Peter Winick Love it. Yeah. And the sustainability of the ideas because otherwise you get, you know, a lot of ideas. Unfortunately, you get the sugar high. Everybody’s into it for a little bit and then you crash and then you move on to the next, you know, donut or whatever the case may be.

Liz Wiseman I know. But Peter, don’t let’s not forget how great a good sugar high is.

Peter Winick Oh, yeah. No, we like them.

Liz Wiseman I’m the daughter of a donut maker. And oh, man, I love a good donut.

Peter Winick Really? Ut Oh!  Yeah. That sounds like the album cover that you’re going to do. Daughter of a Donut Maker.

Liz Wiseman Yeah. I hope it doesn’t involve me having to play a guitar.

Peter Winick No, no, no, we know we could probably just do it with ChatGPT or something. Daughter of a Donut Maker. I like that. So, I want to talk a little bit about the publishing landscape. You’ve written four books, five books.

Liz Wiseman Four books, and then one book was the second edition, which was as much work. So, my mind I’ve written five books, but.

Peter Winick I would call it four and a half for technical.

Liz Wiseman Thank you for, yeah. Placating me on the four and a half.

Peter Winick We’ll give you four, 4.8. Whatever. What’s different now about? How do you go about writing a book? And then I want to talk about the, you know, the world that is or the insanity that is the world of publishing.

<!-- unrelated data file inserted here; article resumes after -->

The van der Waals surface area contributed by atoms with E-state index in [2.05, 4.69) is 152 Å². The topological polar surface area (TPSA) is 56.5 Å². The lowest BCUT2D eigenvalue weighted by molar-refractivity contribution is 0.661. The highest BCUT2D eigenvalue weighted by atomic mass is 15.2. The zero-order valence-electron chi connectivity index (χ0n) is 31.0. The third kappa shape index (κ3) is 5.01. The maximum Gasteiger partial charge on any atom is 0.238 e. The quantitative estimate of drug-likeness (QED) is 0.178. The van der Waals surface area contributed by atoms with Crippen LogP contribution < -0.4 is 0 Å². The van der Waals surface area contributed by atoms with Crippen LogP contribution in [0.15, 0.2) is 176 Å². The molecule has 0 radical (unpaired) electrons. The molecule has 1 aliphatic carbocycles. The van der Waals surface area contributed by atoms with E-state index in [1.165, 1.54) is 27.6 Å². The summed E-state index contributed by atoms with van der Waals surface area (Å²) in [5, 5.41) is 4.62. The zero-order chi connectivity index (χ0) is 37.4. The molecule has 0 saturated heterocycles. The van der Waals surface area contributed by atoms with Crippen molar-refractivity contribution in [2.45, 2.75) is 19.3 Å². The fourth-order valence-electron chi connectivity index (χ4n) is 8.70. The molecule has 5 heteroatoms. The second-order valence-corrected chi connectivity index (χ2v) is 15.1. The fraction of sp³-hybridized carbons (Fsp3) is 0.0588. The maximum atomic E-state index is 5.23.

Liz Wiseman Well, you know, I’d like to think I’m a little smarter about the process and have kind of a big picture. And so, there’s some advantages like I know what it involves. The disadvantage of being a multiple book author is you know how hard it is. And you know, honestly, I kind of am nostalgic. I really kind of yearn for the days when I didn’t know what I was doing, and I just jumped in. And, you know, when I had written multipliers, which I think is like sold over a million copies or something, it’s like it’s kind of up there. I had never written anything longer than an email note, you know, maybe like a three-page report and then, you know, essays in college or what have you, and maybe a Christmas letter every year. But I didn’t know what I was doing, but I signed a contract saying I had an idea right before I needed to write a book. And so I jumped in, like, you know, headlong into this process. And I was the same way with my second book, Rookie Smarts. Like, you know what? Hey, I really enjoyed that book writing process. Like, you know, I told my publisher I like I think I loved every step of this publishing process. Everything except perhaps the index creation, which, you know, they sub out to do that. But I didn’t really love that. But I loved every bit of the research, the writing, the editing. And I said, I think I might have the bug. And she said, oh no, you got the gene. Like you’re sort of back. And so I jumped into my next book, Rookie Smart, and then I’m jumping in and now I’m like, oh, slow down. Like, I now know how hard it is. I know how, right? I know the grind. I know the loneliness, I know the intensity. I know the like roller coaster of emotion that goes into the process. So I’m a little slower to do it because it’s scarier.

Peter Winick And the other side, as difficult and tumultuous as it could be to write the book, let’s talk about the other side, which is, you know, the marketing and the exposure and actually getting the books in the hands of folks that I would argue is the harder part for most.

Liz Wiseman Well, it is, and it’s my least favorite part of it. And I so, you know, I know people who love it. I know people.